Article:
27 October 2008

Liverpool finances

from Political Economy:


"Liverpool fans will be celebrating today's victory at Chelsea. The club has had its best start to its Premiership campaign for many years. The red half of Merseyside can realistically talk about securing the Premiership title. Off the pitch, things are less rosy. Of course, what with a holding company in Delaware (the state with a reputation for business friendly rules) and a Cayman Islands tax haven link, the corporate arrangements of the current owners would not win a prize for transparency. It would appear that Gillett and Hicks funded their initial purchase of the 'franchise' with a £298m loan from the Royal Bank of Scotland and American bank Wachovia. £174m of that money was used to buy the club from existing shareholders, a deal that brought David Moores, last of the family line to run the club, a cool £90m.

The initial loan was replaced in January by a £350.5m facility with the same banks. The plan was to load the whole debt on the football club, but chief executive Rick Parry and Moores (now honorary life president) invoked a 'whitewash clause' that required all board members to agree on debt deals. The compromise that was agreed was to let the football club have £105m, much of which has been used to buy players. The remaining £245m then sat with the Delaware holding company, Kop Football. The rates on these loans are about nine per cent a year so they will cost the club £25m a year. This is broadly equivalent to the revenue raised by last season's run to the Champions League semi-final. European performance generally represents the difference between breaking and even and making a profit at the club.

Supporters are concerned that the requirement to service debt will inhibit transfer spending, and could eventually prove impossible to sustain from current revenue. Share Liverpool, the supporters group with aspirations to buy the club on behalf of the fans, have used well regarded financial modelling software to forecast the club's financial performance. They predict annual losses of between £30m and £70m over the next five years as player costs increase. One note of caution is that the credit crunch could actually lead to a reduction in transfer fees and wages as clubs are less active in the market (see Chelsea story below). Share Liverpool argue that, on their figures, the club do not have a large enough stadium or commercial income to support their player and debt costs. Hicks and Gillett dispute these projections, which do seem a bit like worst case scenarios, and point to recent commercial deals with Paddy Power and Thomas Cook worth £10m as evidence that they are enhancing the club's commercial appeal.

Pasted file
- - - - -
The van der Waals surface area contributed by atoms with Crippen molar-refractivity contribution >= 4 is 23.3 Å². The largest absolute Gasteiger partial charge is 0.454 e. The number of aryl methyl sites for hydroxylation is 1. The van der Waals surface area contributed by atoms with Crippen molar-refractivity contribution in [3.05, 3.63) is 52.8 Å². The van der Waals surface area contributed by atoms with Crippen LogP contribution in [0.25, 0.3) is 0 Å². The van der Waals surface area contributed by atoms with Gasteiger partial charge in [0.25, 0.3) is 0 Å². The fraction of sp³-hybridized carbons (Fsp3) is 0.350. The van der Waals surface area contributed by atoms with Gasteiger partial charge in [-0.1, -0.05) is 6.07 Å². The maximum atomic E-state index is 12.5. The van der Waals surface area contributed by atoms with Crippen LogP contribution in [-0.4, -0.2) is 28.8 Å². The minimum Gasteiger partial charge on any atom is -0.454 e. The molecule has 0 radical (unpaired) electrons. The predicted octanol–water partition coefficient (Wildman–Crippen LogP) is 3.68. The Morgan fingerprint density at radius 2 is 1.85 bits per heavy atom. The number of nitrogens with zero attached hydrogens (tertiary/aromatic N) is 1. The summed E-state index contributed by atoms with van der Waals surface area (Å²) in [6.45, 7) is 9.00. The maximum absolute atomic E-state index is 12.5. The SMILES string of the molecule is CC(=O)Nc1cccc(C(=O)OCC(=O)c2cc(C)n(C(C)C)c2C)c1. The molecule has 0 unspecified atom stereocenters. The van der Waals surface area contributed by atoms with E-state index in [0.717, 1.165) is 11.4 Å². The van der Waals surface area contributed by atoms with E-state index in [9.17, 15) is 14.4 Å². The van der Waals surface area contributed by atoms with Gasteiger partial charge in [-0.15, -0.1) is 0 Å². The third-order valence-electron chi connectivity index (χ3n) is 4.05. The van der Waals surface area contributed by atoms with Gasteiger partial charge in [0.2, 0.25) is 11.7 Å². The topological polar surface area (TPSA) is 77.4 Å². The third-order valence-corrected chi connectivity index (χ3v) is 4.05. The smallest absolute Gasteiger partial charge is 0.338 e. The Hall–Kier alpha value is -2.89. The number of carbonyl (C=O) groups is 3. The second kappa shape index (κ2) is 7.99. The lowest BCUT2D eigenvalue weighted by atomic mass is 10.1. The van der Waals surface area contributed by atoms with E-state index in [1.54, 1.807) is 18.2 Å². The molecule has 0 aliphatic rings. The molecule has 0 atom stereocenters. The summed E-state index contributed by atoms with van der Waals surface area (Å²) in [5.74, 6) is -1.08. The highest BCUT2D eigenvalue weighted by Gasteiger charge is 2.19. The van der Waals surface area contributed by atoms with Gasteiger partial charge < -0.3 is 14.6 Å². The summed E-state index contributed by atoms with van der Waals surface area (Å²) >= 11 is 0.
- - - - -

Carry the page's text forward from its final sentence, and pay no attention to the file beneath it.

Ultimately Liverpool's ability to compete on the highest level depends on moving to a new stadium, a project that poses the most serious questions about the stewardship of the current owners. They insist that their plans for a 75,000-seat stadium are on hold only until the worst of the banking crisis is over - although a global recession may make lenders unwilling to fund this type of project. What is not clear is where the £300m - £400m for the Stanley Park stadium is coming from. They already face the challenge of refinancing their loans next July, and it is difficult to see how they will be able to secure the debt against the club without providing fresh capital. Until they do, critics will argue that they are caught in a Catch-22 of their own design. Without a new stadium and the revenue streams it will bring, they cannot clear their acquisition debt, but may be unable to build one because of an inability to raise fresh finance.

So what will happen? In more difficult financial times, the idea of a shared stadium with Everton - which many figures in public life in the north-west favour - is bound to be revived, but it would raise a storm of protest from fans of both clubs. It may well be that Dubai Investment Corporation will yet buy the club once the financial position in the Gulf state is clearer. At the moment, there is some concern about a level of debt which is said to be near that of national GDP, as well as the slowing down of the property boom. However, it is believed that the acquisition of Charlton was stopped by the head of the royal family because he feared that its effective ownership by his son (albeit operating through someone else) would raise 'conflict of interest' issues which would threaten the purchase of the greater prize of Liverpool. I am far from sure that the conflict of interest rule would have stood up to a well funded court challenge, but in the present climate of questioning foreign ownership, that is publicity Dubai's rulers could do without. They care about their reputation which is one consideration that should endear them to 'Pool fans. Certainly, I would have been delighted to see them own Charlton."

Brad Evans